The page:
Physician inventors have been in the forefront of some of the most important medical inventions in the last 50 years. These physicians have helped millions of patients and have become financially independent as well.

Dr. Richard Chesbrough will be speaking on physician inventing at the SEAK National Non-Clinical Careers for Physicians Conference in Chicago on October 22-23, 2016.

Here is a recent interview with Dr. Chesbrough:

Q:  Dr. Chesbrough, how important of a role have physicians played in coming up with medical inventions?

A:  The role of the physician is critical.   They are the ones that work on the “front lines,” taking care of patients, and are generally the first ones to understand the problems that they, and their colleagues, are facing on a regular basis.   This realization becomes the impetus for developing a potential solution, or invention.

Q:  What characteristics do physicians need to become a successful physician inventor?

A:  They need to be persistent, and they need to devote some time to learning the process of inventing. In the case of licensing, a physician can maintain their “day job” and still get involved with creating new innovations. The key is to have a system; whereby the physician-inventor obtains provisional patent right and other protections, while “shopping’ the idea around to potential business partners.

Q:  How can physicians come up with viable ideas for inventions?

A:  The best way to come up with a viable idea is to focus on recurring problems that are affecting your own practice, as well as that of your colleagues. Then, understanding the issues, look to create a solution to solve the problem. In this way, the innovation actually helps to improve the physician’s own practice, and those of other physicians in the same situation. With a little bit of luck, the invention may turn out to be useful to a much larger audience.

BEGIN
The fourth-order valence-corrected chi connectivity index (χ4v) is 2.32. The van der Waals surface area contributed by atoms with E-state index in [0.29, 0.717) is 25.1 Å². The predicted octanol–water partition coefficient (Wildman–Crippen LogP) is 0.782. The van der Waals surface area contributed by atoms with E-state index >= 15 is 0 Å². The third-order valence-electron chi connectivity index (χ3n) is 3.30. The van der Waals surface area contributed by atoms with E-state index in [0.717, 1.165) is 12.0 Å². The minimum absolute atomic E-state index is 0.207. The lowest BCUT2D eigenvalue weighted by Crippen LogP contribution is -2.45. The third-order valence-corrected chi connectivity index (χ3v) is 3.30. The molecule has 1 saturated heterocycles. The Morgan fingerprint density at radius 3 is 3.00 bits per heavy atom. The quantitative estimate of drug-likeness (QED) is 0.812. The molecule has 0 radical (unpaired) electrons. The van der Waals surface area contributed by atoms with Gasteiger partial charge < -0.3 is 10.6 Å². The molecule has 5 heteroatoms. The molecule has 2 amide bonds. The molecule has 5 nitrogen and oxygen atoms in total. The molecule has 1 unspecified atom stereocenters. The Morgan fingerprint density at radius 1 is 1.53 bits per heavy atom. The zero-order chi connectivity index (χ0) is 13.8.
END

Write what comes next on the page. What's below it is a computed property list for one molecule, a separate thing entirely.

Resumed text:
Q:  Do physicians need technical/engineering expertise to become a successful inventor?

A:  No. Physicians should stick to their area of expertise and look to invent in that space. When they come up with an idea, they may want to hire someone to help make drawings of the invention. They should also spend some time writing up the rationale for the innovation and doing basic market analysis. Potential partner companies will need to know how big is the potential market, what makes this invention superior to competitors and what do similar products sell for. With this information, the physician is now ready to “pitch” his/her idea to selected companies that may be interested in a licensing arrangement.

Richard M. Chesbrough, MD is a nationally-known diagnostic radiologist, teacher and medical inventor. He is also a seasoned and successful medical inventor, with numerous devices currently being sold in the healthcare marketplace. Dr. Chesbrough’s UltraClip®, UltraWire®, and Chesbrough Anchor Wire ® devices are licensed to C.R. Bard and will gross over $27 Million this year in World-wide sales. His PathProof® surgical specimen container device is sold at over 165 hospitals, and is rapidly becoming a standard product in radiology departments around the country.   Dr. Chesbrough also developed a Critical Test Result Management software program called R.A.D.A.R. (Report Alert and Data Accrual Registry). The program automates the process of sending an alert and collects an audit trail of events, to track the communication. R.A.D.A.R. was sold in 2011 to RadNet, a publicly-traded company based out of Los Angeles, California